When it comes to reports on vaccines and the CDC’s vaccination schedules, I am used to listening/reading with a grain of salt. Actually, I just pour buckets of salt on the whole story. Mornings, I listen to NPR, whose coverage of vaccine issues I have found (perhaps) especially awful. Recently I’ve been hearing that Morning Edition is “brought to me by America’s Biopharmeceutical Companies.” Natch? But when it comes to other topics outside the mainstream—i.e., not vaccines—I still challenge myself. You might have read in a comment to the post “Opposite Direction” that we are trying the ionic footbath for Martin. (Follow-up post coming.) Before I commenced that new treatment, I re-read the criticisms and praise of ionic footbaths, and re-watched the videos purporting to debunk their efficacy, and spoke with Martin’s MAPS physician, and asked myself those two familiar questions: Is there any chance this will help Martin? Is there any chance this will hurt Martin? Ionic footbaths aren’t hurting him. As I will write soon, I’m not sure they’re helping, either. They certainly aren’t the panacea articulated by the commentator on the “Opposite Direction” post.

Neurofeedback, like ionic footbaths, is outside the mainstream. I do neurofeedback with Martin, not Neurocore, but Braincore. It’s expensive ($3,000 for 30 sessions, initially) and cumbersome (thrice-weekly visits to a center). Martin loves going, because he gets to watch and re-watch his favorite movies, like Hotel Transylvania 2, Despicable Me, and Zootopia. I, on the other hand, wish Martin were not re-watching movies. Is all this worthwhile, or as Rachel Maddow implied, just ridiculous?

The premise behind neurofeedback is that the brain can be monitored via its electrical activity (electroencephalogram, or eeg) and trained to work more efficiently. Martin wears electrodes on his head, which measure his brainwave frequencies by computer. While wearing the electrodes, Martin watches a movie, with the sound played through earphones. When the computer reads less regulated brain function, the movie dims and volume fades. When the brain function better regulates, the movie brightens and volume gets louder. Martin thereby trains his brain to work more efficiently—for his own enjoyment, or so it seems to him.

Seems promising. Indeed, in October 2012 the American Academy of Pediatrics rated neurofeedback a level-1 evidence-based intervention for attention and hyperactivity. (It can also be used to treat traumatic brain injury or and a variety of other conditions, such as PTSD.) But that doesn’t mean the treatment is free from criticism, Maddow-generated or otherwise. Most criticism seems to focus on a lack of comprehensive evaluation. As with so much that a biomed family does, sometimes what’s going on in the lab doesn’t keep up with what’s happening in the field, so here we land, again: Might the treatment help? Is there any possibility it will hurt Martin? Neurofeedback clears that standard, easily.

We’ve been doing neurofeedback for several months now. The next logical step is to check the pudding: Any proof in there?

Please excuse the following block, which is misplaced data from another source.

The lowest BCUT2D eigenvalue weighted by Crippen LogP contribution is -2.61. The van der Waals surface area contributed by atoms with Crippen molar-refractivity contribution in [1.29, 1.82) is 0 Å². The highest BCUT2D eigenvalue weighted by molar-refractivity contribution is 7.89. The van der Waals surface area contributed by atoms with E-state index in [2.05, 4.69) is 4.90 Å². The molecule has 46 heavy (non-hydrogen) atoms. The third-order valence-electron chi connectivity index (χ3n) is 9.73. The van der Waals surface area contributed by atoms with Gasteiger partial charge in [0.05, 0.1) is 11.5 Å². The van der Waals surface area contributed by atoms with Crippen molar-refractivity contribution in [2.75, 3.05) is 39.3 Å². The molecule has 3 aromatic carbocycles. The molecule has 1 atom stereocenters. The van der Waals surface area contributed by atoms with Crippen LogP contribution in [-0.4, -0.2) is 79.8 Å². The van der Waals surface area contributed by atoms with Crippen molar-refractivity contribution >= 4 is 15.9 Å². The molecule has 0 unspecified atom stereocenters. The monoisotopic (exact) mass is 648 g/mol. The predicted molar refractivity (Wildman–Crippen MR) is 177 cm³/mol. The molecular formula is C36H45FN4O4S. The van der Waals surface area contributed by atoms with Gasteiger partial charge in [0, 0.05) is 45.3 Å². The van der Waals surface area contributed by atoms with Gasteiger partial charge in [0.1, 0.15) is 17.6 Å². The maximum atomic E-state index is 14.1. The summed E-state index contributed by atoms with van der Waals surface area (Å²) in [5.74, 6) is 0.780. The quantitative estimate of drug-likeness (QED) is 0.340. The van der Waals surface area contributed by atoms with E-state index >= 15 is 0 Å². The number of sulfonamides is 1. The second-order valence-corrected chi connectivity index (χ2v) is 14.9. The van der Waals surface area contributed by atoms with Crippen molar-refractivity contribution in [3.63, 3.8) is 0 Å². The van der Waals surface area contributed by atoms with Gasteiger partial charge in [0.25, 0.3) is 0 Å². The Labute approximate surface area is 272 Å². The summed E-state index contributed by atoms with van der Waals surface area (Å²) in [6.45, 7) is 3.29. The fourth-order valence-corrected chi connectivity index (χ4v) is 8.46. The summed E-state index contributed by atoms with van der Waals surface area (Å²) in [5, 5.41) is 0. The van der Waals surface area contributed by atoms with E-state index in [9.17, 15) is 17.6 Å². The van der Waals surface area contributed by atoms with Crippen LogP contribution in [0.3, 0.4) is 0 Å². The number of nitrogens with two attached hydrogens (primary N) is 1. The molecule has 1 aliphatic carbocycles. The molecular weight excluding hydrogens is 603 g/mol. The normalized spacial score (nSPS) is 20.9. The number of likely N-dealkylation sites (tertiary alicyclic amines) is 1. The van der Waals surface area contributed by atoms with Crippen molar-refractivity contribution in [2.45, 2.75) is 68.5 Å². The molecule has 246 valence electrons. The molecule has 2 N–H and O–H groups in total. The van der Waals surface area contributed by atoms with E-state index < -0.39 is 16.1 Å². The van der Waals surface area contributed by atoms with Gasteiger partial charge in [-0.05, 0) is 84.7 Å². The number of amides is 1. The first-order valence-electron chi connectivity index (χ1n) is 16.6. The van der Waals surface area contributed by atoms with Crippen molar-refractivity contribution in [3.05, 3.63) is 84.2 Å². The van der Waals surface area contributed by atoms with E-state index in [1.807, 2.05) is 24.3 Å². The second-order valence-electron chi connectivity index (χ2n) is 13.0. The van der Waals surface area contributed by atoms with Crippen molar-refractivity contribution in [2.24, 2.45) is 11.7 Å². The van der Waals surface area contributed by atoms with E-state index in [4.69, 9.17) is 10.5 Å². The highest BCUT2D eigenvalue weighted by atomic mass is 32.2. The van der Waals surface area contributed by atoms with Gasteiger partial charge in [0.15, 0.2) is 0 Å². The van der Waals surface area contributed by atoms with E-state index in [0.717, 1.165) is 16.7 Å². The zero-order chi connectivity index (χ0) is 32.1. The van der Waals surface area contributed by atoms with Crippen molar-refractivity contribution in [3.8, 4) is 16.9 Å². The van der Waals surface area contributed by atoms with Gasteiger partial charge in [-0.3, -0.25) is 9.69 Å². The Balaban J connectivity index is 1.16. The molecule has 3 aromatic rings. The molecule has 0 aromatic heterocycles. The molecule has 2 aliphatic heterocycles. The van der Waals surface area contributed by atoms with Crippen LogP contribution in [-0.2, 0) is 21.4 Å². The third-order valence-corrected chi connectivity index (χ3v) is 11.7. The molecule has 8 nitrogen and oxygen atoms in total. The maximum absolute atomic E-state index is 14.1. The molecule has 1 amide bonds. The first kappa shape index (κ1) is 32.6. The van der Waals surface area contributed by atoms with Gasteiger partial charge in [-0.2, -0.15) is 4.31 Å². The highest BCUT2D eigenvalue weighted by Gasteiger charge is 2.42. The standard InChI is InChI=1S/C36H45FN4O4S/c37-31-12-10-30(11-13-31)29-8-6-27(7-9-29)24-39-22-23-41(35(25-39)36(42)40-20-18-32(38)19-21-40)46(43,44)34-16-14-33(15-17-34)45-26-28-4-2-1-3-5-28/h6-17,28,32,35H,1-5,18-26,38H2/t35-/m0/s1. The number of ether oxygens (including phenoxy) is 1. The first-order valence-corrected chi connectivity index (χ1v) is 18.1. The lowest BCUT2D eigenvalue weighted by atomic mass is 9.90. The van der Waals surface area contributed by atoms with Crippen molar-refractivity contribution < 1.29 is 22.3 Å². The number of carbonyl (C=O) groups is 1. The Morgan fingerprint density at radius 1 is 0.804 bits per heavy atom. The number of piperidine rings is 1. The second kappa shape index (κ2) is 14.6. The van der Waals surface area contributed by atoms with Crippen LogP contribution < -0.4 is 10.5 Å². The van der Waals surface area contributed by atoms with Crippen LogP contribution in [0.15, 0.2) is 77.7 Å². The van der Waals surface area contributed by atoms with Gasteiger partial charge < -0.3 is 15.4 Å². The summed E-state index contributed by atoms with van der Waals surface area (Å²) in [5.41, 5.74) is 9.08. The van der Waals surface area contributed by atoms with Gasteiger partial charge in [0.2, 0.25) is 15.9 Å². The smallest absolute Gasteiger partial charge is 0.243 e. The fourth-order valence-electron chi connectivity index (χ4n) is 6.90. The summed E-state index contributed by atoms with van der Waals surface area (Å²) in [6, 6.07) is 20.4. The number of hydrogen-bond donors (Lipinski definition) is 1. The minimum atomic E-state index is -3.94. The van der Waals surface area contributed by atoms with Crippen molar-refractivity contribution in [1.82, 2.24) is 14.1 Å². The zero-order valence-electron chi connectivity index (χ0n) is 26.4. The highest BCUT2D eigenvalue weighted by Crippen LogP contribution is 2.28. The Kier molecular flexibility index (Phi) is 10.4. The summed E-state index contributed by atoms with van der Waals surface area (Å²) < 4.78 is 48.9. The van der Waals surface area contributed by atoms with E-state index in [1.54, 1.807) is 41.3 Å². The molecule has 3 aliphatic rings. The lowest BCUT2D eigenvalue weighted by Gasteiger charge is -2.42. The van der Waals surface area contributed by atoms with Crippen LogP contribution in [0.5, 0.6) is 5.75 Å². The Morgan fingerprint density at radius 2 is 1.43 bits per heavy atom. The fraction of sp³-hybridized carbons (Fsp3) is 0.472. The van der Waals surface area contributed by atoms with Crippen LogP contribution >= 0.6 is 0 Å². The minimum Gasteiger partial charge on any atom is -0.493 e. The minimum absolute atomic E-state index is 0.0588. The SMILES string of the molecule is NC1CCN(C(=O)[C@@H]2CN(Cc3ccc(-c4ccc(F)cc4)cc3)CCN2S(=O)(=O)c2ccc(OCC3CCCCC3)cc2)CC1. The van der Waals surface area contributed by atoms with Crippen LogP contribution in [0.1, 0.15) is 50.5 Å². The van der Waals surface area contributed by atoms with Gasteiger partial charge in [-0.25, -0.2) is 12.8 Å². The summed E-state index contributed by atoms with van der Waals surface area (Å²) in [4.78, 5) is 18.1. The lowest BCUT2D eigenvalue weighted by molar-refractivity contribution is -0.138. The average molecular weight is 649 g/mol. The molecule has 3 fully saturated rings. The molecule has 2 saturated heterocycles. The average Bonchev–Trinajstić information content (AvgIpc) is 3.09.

The answer is—

I dunno.

Sorry if that’s another letdown. Martin is up and down, as usual. More up than down. Something must be causing the ups. Maybe the ionic footbaths. Maybe all the skiing. Maybe his supplements and antimicrobials, along with a small amount of (oral EDTA) chelation, are doing their job and helping his body shed immune impediments.

Or it could as well be the neurofeedback.

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Knife

We knew when we put Martin in public school that socializing would be problem.

It has been.

Academics: Not a problem.

Speech/language: Fading as a problem, except for social/pragmatic usage.

Behavior: Sometimes a problem (the silly, detox-y days), but his teacher handles the behavior masterfully.

Socializing: Problem alert.

Last month, in the post titled, “I’m the Issue,” I wrote about my concerns for Martin’s self-esteem.

At night, when the reading is done and the teeth are brushed and Martin and his stuffed Minions are tucked under organic linens, I sit on his bed to tell him that he’s a great kid and very, very loved. If he’s having anxiety, I make him repeat: “I am safe. My mom is in the house. My dad is in the house. My mom and dad will keep me safe, and I will keep my Minions safe. I can sleep well tonight.” Sometimes we talk about the day he’s had, or the next day he will have.

“Is it okay,” he asked me two weeks ago, during this intimate time, “if people don’t like me?”

I said, “Of course it is. Everyone has some people who don’t like him or her. There are people who don’t like me. There are people who don’t like Daddy. You can’t make everyone like you.”

“But is it okay,” my beautiful eight-year-old son continued, “if no one likes me?”

I am a failure.

Feeding Them Both

Forgive me another post on food. I don’t usually hit food twice in a row—I’ll make this one quick.

Many are the challenges to feeding a three-member family when the child is mostly Paleo/low-sal/meaty, the mother is vegan, and the father is primarily pescatarian and prefers salads.

The vegan, who prepares the food, comes last. I’ll pretty much forage the (vegan) scraps of what the other two eat, so let’s take me out of the equation.

Sometimes I can feed Martin and Adrian the same meal, as with the “anything” pasta. Other times, I make a main course for Martin and repurpose it into a salad dish for Adrian. I’ve got quite adept at this repurposing. Add sliced avocado, maybe some fruit and nuts, and voila!, fancy salad.

Yesterday I made the promised white-bean skordalia. (Remember? The cannellini beans I forgot to soak?) For Martin, I scooped a heap of skordalia onto a plate and inserted two dozen raw carrot sticks, which poked out in all directions. I called this creation (which I forgot to photograph) a “moon flower.” Martin removed and ate the carrot sticks, then finished the skordalia with a spoon.

For Adrian, I made the skordalia the major protein in a salad, with pine nuts for flair. I added mixed greens with his favorite dressing—olive oil mixed with chickpea miso—and macadamia nuts and diced cucumber on top. I had fresh strawberries, so I finished dressing the plate with fresh strawberries.

Happy kid. Happy husband.